My first Porsche
I have a conjecture about people and the car models they like that draws from the psychological concept of Imprinting: people’s first and strongest attachment to a particular Porsche model comes from the earlier part of their life and reflects their first significant awareness of that model. For me, that model is the late 80s 911 Carrera with the so-called “whale-tail”. People a few years older than me, or who had the good luck to become Porsche-aware sooner than me, appear fixated on the 1973 911RS with its duck tail – an amazing car to be sure but not my favorite 911.
This “theory” of mine applies to Porsche’s pure racing cars too – I’m mesmerized by the 956/962 era prototypes and while I can’t deny the significance or dominance of the 917, it is, in some sense, “before my time”.
My first Porsche was an ‘88 911 Carrera coupe with a whale tail. I lucked into my opportunity to buy that car in 1999 as a colleague was taking advantage of an early retirement incentive my employer offered (that’s not a euphemism) and was divesting himself of all things in preparation for an interstate move for he and his wife to be closer to their adult daughter.
Let’s call this guy “PO” (“previous owner”) to respect his privacy. PO took me to see his independent Porsche mechanic, nominally for an inspection of the car. When we got there the mechanic told us “Look, there’s only two things that go wrong with this car and they’re both relatively minor. If either happens within six months, you two agree to split the cost of repair. Agreed?” and that was the end of the pre-purchase inspection.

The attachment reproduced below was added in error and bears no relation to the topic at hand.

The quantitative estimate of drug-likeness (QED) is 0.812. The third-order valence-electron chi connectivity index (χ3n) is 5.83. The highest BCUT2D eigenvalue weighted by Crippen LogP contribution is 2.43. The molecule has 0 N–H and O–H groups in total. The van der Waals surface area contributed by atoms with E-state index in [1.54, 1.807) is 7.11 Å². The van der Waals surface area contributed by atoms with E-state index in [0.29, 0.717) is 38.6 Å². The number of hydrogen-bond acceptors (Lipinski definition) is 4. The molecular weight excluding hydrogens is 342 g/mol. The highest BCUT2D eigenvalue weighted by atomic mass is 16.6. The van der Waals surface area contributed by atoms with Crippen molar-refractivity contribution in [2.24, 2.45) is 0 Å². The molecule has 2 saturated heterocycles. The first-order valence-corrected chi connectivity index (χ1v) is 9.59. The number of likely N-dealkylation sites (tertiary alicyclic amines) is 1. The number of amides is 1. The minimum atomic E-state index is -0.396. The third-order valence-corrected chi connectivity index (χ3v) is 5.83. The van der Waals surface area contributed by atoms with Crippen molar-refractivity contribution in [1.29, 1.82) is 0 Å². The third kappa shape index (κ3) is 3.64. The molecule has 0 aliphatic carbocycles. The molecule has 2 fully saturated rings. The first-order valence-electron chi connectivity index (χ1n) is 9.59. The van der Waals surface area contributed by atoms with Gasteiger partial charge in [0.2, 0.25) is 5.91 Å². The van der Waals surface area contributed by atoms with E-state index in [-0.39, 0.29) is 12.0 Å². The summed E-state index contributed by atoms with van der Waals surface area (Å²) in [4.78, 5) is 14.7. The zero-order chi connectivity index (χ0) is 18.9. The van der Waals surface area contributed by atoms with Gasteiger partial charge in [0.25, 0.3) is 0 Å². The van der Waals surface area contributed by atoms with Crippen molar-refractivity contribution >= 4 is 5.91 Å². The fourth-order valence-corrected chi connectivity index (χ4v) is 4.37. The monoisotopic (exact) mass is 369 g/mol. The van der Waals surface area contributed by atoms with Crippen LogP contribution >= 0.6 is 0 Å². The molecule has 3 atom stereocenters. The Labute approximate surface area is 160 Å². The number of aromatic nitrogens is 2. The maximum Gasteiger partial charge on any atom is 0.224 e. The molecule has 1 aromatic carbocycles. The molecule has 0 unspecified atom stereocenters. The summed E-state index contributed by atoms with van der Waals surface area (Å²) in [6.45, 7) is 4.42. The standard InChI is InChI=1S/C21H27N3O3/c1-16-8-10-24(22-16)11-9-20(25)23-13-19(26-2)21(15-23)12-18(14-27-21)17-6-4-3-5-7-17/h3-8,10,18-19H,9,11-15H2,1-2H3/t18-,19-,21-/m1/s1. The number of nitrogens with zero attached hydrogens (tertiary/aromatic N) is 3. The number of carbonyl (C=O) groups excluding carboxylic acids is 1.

I can’t even remember if I test-drove this car but now it was mine and I was immediately overcome with buyer’s remorse – how come the brake pedal and the gas pedal were in different zip codes? How am I supposed to heel-toe under these circumstances? Why are all the ventilation settings ineffective but most sound like a hurricane is brewing? Why is the steering as heavy as a that of a mover’s truck around town? Was the layout of the dash assigned to the summer intern (or more likely successive summer interns – I’m looking at you wiper switches!)?
I consoled myself with the thought that one can get used to anything. Oh, and the sweet thrum of that air-cooled 3.2 liter flat-six. As an afterthought PO had told me “oh, you should join the club and get this thing out on the track” as he handed me a set of used brake pads for the street. What? That’s a thing? A legal thing? So I did. And he was right. On the track, that 911, ostensibly a street car, was totally at home. I tracked that car for the better part of a decade until I eventually got a dedicated track car.
I’m not sure if I have any colleagues with 956s or 962s in their garages impeding their ability to retire cross-country but if I do, call me.
What are the two things that go wrong with late 80’s 911 Carreras? The DME relay fails (always carry a spare) and the stock rear sway bar mounts can be torn from the body if you corner hard.